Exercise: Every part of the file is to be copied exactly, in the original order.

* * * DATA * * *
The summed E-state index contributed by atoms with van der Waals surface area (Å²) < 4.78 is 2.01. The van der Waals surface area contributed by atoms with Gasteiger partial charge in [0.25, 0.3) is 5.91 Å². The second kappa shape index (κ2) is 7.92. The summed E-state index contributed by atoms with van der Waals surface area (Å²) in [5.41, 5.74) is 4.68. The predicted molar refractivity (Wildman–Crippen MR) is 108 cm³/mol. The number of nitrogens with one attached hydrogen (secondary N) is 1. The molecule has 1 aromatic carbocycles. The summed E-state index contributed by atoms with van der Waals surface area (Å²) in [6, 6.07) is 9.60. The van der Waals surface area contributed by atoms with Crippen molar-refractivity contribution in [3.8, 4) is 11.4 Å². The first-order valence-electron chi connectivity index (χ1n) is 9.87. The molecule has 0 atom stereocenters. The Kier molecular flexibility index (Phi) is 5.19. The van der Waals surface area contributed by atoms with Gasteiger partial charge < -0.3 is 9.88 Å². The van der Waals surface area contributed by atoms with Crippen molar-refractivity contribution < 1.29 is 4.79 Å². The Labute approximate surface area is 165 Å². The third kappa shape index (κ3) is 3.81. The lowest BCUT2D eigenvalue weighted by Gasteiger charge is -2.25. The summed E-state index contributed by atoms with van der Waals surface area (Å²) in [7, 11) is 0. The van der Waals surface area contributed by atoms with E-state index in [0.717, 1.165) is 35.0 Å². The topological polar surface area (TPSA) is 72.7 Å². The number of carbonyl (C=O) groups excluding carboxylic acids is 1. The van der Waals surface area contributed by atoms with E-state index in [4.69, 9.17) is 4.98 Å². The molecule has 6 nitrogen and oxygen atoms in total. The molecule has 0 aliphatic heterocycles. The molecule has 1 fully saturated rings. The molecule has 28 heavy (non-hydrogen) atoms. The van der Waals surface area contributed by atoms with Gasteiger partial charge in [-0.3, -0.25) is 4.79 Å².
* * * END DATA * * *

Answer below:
The summed E-state index contributed by atoms with van der Waals surface area (Å²) < 4.78 is 2.01. The van der Waals surface area contributed by atoms with Gasteiger partial charge in [0.25, 0.3) is 5.91 Å². The second kappa shape index (κ2) is 7.92. The summed E-state index contributed by atoms with van der Waals surface area (Å²) in [5.41, 5.74) is 4.68. The predicted molar refractivity (Wildman–Crippen MR) is 108 cm³/mol. The number of nitrogens with one attached hydrogen (secondary N) is 1. The molecule has 1 aromatic carbocycles. The summed E-state index contributed by atoms with van der Waals surface area (Å²) in [6, 6.07) is 9.60. The van der Waals surface area contributed by atoms with Crippen molar-refractivity contribution in [3.8, 4) is 11.4 Å². The first-order valence-electron chi connectivity index (χ1n) is 9.87. The molecule has 0 atom stereocenters. The Kier molecular flexibility index (Phi) is 5.19. The van der Waals surface area contributed by atoms with Gasteiger partial charge < -0.3 is 9.88 Å². The van der Waals surface area contributed by atoms with Crippen molar-refractivity contribution < 1.29 is 4.79 Å². The Labute approximate surface area is 165 Å². The third kappa shape index (κ3) is 3.81. The lowest BCUT2D eigenvalue weighted by Gasteiger charge is -2.25. The summed E-state index contributed by atoms with van der Waals surface area (Å²) in [7, 11) is 0. The van der Waals surface area contributed by atoms with E-state index in [0.717, 1.165) is 35.0 Å². The topological polar surface area (TPSA) is 72.7 Å². The number of carbonyl (C=O) groups excluding carboxylic acids is 1. The van der Waals surface area contributed by atoms with E-state index in [4.69, 9.17) is 4.98 Å². The molecule has 6 nitrogen and oxygen atoms in total. The molecule has 0 aliphatic heterocycles. The molecule has 1 fully saturated rings. The molecule has 28 heavy (non-hydrogen) atoms. The van der Waals surface area contributed by atoms with Gasteiger partial charge in [-0.3, -0.25) is 4.79 Å².